Plant-based fish diets may harm the environment

02-12-2016 | |
Plant-based fish diets may harm the environment

Aquaculture diets have become increasingly plant based. In addition, the industry faces environmental changes. Recent findings in salmonids when the 2 challenges are combined, might give cause for concern.

Peyman Mosberian Tanha from the Department of Animal and Aquacultural Sciences at the Norwegian University of Life Sciences (NMBU) has recently defended his doctoral thesis on: “Interactive effects of dietary and environmental challenges on digestive function and intestinal homeostasis in rainbow trout”. In his thesis, Mosberian Tanha gained new understanding into how the interaction of dietary and environmental challenges may affect the fish gut health and digestive function, causing an imbalance which may make the fish less resistant to disease and infection.

Suboptimal diet and environment

Since 1980, the aquaculture industry has experienced an annual growth rate of 8.8%. Traditionally, fish meal and fish oil have been used as the main feed resources. However, due to the rapid growth in this sector these ingredients are becoming limited. Feeding farmed fish in a rapidly expanding industry on fish meal and fish oil is unsustainable. Thus a transition towards a more plant-based diet has gradually taken place.

The inclusion of plant ingredients in fish feed containing anti-nutritional factors which may affect growth, nutrient utilisation and health of the fish is a widely debated challenge. In parallel, global warming that alters the fish’s environment is a further challenge. In his PhD thesis, Mosberian Tanha has incorporated the two-pronged challenge of dietary changes and environmental shifts in the fresh water system on performance and health of salmonids. By manipulating the water exchange rate, leading to a lower oxygen level, the effects of global warming and high-intensive farmed fish can be simulated.

“Individually, the challenge of a plant-based diet and suboptimal environment may not be a problem. However, taken together, I found that environmental changes associated with change in several water quality parameters may directly or indirectly affect the health and performance of the fish”, Peyman Mosberian Tanha says.

Weakened “first line of defence”

Tanha’s research approach has been to look at how dietary and environmental factors interact with gastrointestinal mucosa and how these interactions may be harmful to the mucosal barrier. “The mucosa has developed a barrier function which prevents the penetration of microorganisms and other undesirable substances. This function has a crucial role in maintaining gut homeostasis. Any challenge to the mucosal barrier beyond its tolerance adversely affects the function and integrity of this first line of defence, which in turn results in a disturbance of gut homeostasis”, Tanha says. He found that feeding a challenging plant-based diet reduced the digestibility of both lipid and starch. When the fish were also subjected to a suboptimal environment, the digestibility of lipid and starch was further reduced. Mosberian Tanha also found that the plant-based diet led to enteritis (inflammation) in the hind-gut of the fish, but the degree of enteritis did not increase further at suboptimal environment. Fish that were exposed to the same environmental challenges, but fed a more optimal diet, did not show any adverse effect on nutrient digestibility or gut health. “This demonstrates that there is a connection between the diet and the fish capability to digest it under environmental challenges”, Tanha says.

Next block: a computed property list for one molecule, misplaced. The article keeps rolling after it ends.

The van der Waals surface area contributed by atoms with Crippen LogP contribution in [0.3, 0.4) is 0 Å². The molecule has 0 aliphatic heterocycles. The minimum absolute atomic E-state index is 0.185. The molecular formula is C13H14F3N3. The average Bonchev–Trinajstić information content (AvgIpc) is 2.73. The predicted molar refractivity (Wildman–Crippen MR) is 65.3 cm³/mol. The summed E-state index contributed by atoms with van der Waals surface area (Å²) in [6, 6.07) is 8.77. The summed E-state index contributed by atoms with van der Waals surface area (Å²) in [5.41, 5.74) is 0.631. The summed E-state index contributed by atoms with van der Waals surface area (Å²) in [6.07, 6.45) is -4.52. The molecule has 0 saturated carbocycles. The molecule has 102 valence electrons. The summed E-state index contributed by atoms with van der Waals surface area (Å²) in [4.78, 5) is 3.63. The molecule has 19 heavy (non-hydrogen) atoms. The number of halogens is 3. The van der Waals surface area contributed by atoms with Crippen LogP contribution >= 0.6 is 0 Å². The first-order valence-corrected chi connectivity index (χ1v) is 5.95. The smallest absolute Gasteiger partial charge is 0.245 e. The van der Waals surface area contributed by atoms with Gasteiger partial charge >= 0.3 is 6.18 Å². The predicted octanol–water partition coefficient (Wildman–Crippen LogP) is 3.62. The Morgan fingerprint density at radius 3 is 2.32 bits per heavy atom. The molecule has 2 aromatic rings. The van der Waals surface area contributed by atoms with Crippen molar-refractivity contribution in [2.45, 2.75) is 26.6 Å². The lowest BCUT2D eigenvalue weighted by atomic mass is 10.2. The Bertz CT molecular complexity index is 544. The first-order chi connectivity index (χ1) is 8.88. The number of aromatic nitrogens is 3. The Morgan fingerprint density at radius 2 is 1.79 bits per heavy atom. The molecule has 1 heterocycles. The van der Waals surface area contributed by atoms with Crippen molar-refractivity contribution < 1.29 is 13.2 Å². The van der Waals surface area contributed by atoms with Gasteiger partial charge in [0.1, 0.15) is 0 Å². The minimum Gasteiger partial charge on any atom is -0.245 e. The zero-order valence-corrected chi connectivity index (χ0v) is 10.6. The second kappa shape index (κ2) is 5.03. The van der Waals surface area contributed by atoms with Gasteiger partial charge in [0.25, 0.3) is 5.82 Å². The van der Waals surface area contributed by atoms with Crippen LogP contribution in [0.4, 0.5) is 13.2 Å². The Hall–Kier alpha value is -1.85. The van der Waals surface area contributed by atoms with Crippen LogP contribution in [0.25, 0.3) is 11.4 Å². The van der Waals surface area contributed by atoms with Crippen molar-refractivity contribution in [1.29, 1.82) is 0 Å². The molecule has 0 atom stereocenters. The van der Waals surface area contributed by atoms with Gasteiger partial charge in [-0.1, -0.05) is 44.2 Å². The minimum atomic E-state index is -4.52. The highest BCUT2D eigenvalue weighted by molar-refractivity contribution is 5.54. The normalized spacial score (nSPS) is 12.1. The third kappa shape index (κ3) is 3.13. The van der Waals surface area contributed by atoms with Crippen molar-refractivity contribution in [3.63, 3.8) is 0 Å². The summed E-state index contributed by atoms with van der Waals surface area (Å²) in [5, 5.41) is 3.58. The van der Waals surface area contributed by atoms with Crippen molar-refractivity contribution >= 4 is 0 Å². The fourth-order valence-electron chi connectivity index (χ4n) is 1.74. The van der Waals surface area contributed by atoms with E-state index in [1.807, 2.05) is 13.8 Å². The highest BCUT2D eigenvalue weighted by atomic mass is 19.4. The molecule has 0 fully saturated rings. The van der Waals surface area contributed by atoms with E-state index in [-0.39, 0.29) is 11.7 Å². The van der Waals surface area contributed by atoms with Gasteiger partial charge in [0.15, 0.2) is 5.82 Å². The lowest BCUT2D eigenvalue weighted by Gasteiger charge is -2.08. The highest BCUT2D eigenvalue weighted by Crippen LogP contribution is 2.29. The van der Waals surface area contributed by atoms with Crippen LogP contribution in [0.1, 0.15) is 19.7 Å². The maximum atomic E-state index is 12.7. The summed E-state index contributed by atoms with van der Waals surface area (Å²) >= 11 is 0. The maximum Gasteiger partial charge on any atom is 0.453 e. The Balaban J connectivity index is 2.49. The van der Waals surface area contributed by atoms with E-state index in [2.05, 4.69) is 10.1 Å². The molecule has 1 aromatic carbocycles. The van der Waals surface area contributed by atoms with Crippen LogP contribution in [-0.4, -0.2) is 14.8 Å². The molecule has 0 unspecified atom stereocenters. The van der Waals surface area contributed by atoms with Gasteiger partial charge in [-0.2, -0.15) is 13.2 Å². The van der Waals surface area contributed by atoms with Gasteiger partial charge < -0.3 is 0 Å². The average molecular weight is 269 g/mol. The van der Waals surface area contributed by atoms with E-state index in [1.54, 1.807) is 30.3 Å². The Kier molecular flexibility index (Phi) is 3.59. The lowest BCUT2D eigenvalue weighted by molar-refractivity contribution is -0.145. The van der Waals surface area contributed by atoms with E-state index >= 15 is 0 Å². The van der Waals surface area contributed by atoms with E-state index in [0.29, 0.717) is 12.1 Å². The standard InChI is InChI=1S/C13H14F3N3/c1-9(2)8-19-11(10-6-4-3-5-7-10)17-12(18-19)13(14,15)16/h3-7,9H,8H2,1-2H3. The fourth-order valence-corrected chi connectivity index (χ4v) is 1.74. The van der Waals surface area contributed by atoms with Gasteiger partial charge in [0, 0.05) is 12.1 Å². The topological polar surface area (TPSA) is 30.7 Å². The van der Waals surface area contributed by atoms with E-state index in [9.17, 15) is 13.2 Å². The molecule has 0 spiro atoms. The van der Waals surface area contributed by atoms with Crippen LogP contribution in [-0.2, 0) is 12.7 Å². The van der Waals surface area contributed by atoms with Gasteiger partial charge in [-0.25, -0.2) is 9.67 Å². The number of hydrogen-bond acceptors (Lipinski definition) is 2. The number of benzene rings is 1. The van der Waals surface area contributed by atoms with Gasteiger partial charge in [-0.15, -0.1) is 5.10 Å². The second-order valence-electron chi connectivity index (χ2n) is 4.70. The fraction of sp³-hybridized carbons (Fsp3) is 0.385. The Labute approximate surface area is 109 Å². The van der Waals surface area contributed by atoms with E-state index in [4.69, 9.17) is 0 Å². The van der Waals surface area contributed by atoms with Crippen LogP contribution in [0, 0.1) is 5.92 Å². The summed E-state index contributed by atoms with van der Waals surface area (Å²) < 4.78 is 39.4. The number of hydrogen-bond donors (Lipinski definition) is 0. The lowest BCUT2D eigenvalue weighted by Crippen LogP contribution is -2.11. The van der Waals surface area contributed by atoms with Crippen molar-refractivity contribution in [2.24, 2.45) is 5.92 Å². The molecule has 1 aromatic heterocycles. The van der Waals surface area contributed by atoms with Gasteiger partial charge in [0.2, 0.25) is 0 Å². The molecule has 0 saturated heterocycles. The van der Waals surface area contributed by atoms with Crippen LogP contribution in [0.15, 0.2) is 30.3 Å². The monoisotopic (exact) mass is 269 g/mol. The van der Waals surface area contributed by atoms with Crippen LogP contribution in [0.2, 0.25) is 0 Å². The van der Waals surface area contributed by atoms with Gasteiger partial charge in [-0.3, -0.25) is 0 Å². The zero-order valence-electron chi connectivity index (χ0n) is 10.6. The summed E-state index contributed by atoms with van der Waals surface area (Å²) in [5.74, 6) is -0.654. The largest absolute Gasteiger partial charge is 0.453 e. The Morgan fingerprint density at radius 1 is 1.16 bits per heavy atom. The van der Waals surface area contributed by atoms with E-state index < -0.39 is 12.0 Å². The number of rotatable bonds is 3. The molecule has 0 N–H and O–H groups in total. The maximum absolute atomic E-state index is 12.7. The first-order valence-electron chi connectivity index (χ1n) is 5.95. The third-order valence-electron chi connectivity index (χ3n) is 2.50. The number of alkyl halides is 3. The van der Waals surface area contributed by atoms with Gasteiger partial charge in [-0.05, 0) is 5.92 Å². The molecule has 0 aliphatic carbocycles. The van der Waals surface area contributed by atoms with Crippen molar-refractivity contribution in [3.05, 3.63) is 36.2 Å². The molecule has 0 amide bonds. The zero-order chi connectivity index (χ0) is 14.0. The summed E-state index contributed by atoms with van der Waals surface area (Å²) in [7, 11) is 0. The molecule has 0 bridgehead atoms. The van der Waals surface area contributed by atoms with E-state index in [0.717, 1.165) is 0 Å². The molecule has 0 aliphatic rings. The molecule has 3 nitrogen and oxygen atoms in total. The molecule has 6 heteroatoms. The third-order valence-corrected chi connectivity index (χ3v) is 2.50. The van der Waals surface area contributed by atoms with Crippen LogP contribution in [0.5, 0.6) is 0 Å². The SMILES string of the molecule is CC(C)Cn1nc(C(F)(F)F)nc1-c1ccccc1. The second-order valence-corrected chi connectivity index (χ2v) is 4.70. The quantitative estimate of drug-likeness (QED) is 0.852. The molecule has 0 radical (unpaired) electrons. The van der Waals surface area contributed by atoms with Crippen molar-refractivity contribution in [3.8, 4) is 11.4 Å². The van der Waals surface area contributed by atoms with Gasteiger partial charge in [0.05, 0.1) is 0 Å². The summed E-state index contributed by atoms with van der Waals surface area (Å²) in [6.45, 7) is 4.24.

Optimal diet to reduce stress

The study has been conducted in cooperation with Wageningen University in the Netherlands. Based on the results, Tanha foresees a need for further insights. “Various species of fish may respond differently to the challenges. It is therefore important to gain more knowledge on mucosal barrier function and integrity in different fish and how the interaction of dietary and environmental challenges may affect mucosal barrier integrity and gut homeostasis”, Tanha says. An implication of Tanha’s findings is the potential to improve performance and health of fish in a suboptimal environment by tailoring optimal diets to cope with the two-pronged challenges.


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